NEW YORK (CBSNewYork) — A fight has erupted at Playground 89 on the Upper West Side, and it’s not the kids who have come to blows.
As CBS 2’s Hazel Sanchez reported, parents have been going at it amongst themselves. Some have said the playground along 89th Street between Columbus and Amsterdam avenues is a breeding ground for danger, but others have said making changes on perceived safety grounds would be a huge mistake.
“My husband I counted three different times in a period of three months that we saw children going off to the emergency room,” said parent Ellen Archer.
Archer’s 5-year-old attends nearby P.S. 166, which uses the cobblestoned adventure playground for recess.
“The blocks are so unevenly spaced, and there’s so much room between them that the kids are catching their feet on them, and they’re literally falling head over heels on them,” said parent Christine DiPasquale.
Other parents have said leveling the area would be a bad idea for the kids.
“I would think it would not be very challenging for children or fun for them to play in,” said parent Stephanie Crossman.
The parent-teacher organization for P.S. 166 said after inspecting the playground, the Parks Department allocated $600,000 to make it safer by leveling the uneven surfaces.
“Our kids have one choice for recess,” Archer said. “And my feeling is if we only have one choice, it should be the safest choice.”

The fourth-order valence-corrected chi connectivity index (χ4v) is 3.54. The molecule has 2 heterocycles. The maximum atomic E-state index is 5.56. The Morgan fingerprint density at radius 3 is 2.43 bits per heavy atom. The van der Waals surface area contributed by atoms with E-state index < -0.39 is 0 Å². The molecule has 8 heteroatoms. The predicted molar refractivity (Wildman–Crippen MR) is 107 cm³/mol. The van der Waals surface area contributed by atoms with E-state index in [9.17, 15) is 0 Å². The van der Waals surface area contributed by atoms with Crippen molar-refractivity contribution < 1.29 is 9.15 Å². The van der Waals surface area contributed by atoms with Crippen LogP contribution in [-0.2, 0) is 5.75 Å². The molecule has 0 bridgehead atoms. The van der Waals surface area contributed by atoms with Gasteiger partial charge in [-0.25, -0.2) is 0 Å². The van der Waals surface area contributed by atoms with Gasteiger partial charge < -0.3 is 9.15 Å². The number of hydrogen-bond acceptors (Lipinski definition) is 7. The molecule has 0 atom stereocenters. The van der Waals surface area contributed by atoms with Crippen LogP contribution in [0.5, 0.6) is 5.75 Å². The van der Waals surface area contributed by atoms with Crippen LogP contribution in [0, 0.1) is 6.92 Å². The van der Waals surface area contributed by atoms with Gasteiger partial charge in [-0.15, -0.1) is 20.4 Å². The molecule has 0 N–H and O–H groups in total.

But Arlene Simon of the preservationist group Landmark West! said parents are overreacting.
“People just tend to be more cautious with their children in 2013,” Simon said.
Landmark West! wants to repair and save the character of the 15-year-old playground, designed by world-renowned architect Paul Friedberg.
The group has filed a lawsuit against the city for not giving the community a voice with a public hearing.
“It’s used by the community as well as the school, and so everyone — the school and the community — should have some input,” but there was really no opportunity for that,” Crossman said.
“In response to concerns raised by the local community, the Parks Department is developing a plan to renovate Playground 89,” a spokesperson with the City’s Law Department said. “These plans are still actively being developed and deliberated upon by [the Department of Parks and Recreation]’s staff, and no final design for the renovation has yet been approved by DPR. The City has agreed to give four weeks notice to the groups suing prior to any physical demolition or construction activities at the site. We believe this lawsuit is premature and that it lacks merit.”
While the lawsuit plays out, playground plans are at a standstill. That means a delay in renovations or repairs that could leave kids without a place to play when school resumes in the fall.
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